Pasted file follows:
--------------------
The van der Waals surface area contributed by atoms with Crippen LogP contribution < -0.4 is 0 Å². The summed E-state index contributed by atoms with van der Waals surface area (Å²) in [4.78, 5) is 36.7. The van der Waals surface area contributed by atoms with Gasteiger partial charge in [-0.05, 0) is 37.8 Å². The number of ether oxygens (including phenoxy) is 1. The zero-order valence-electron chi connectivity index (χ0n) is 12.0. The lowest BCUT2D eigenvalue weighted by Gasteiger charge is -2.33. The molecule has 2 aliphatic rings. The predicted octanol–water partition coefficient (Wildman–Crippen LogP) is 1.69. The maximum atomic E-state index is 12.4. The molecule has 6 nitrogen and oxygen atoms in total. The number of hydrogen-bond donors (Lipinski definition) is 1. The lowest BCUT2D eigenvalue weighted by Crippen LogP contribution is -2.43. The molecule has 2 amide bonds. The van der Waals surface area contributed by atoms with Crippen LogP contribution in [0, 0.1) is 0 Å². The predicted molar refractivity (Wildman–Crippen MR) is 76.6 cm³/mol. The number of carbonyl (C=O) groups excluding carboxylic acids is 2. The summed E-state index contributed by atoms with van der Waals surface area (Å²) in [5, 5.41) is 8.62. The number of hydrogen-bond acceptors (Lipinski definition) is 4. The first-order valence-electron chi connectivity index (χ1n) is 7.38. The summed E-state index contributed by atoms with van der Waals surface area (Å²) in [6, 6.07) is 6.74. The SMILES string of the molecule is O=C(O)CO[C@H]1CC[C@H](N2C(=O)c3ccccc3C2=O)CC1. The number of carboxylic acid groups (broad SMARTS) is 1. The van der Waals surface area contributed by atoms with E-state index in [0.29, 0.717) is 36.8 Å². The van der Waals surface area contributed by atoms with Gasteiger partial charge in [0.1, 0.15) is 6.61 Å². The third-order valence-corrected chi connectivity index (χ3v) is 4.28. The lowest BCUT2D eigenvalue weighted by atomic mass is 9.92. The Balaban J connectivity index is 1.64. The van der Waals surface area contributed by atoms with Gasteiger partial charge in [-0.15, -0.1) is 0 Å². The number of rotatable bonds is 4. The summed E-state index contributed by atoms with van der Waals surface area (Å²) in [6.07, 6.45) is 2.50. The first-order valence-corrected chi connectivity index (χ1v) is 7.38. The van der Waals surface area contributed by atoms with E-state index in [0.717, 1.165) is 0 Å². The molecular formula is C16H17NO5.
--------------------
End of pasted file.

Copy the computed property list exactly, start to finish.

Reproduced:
The van der Waals surface area contributed by atoms with Crippen LogP contribution < -0.4 is 0 Å². The summed E-state index contributed by atoms with van der Waals surface area (Å²) in [4.78, 5) is 36.7. The van der Waals surface area contributed by atoms with Gasteiger partial charge in [-0.05, 0) is 37.8 Å². The number of ether oxygens (including phenoxy) is 1. The zero-order valence-electron chi connectivity index (χ0n) is 12.0. The lowest BCUT2D eigenvalue weighted by Gasteiger charge is -2.33. The molecule has 2 aliphatic rings. The predicted octanol–water partition coefficient (Wildman–Crippen LogP) is 1.69. The maximum atomic E-state index is 12.4. The molecule has 6 nitrogen and oxygen atoms in total. The number of hydrogen-bond donors (Lipinski definition) is 1. The lowest BCUT2D eigenvalue weighted by Crippen LogP contribution is -2.43. The molecule has 2 amide bonds. The van der Waals surface area contributed by atoms with Crippen LogP contribution in [0, 0.1) is 0 Å². The predicted molar refractivity (Wildman–Crippen MR) is 76.6 cm³/mol. The number of carbonyl (C=O) groups excluding carboxylic acids is 2. The summed E-state index contributed by atoms with van der Waals surface area (Å²) in [5, 5.41) is 8.62. The number of hydrogen-bond acceptors (Lipinski definition) is 4. The first-order valence-electron chi connectivity index (χ1n) is 7.38. The summed E-state index contributed by atoms with van der Waals surface area (Å²) in [6, 6.07) is 6.74. The SMILES string of the molecule is O=C(O)CO[C@H]1CC[C@H](N2C(=O)c3ccccc3C2=O)CC1. The number of carboxylic acid groups (broad SMARTS) is 1. The van der Waals surface area contributed by atoms with E-state index in [0.29, 0.717) is 36.8 Å². The van der Waals surface area contributed by atoms with Gasteiger partial charge in [0.1, 0.15) is 6.61 Å². The third-order valence-corrected chi connectivity index (χ3v) is 4.28. The lowest BCUT2D eigenvalue weighted by atomic mass is 9.92. The Balaban J connectivity index is 1.64. The van der Waals surface area contributed by atoms with Gasteiger partial charge in [-0.15, -0.1) is 0 Å². The number of rotatable bonds is 4. The summed E-state index contributed by atoms with van der Waals surface area (Å²) in [6.07, 6.45) is 2.50. The first-order valence-corrected chi connectivity index (χ1v) is 7.38. The van der Waals surface area contributed by atoms with E-state index in [0.717, 1.165) is 0 Å². The molecular formula is C16H17NO5.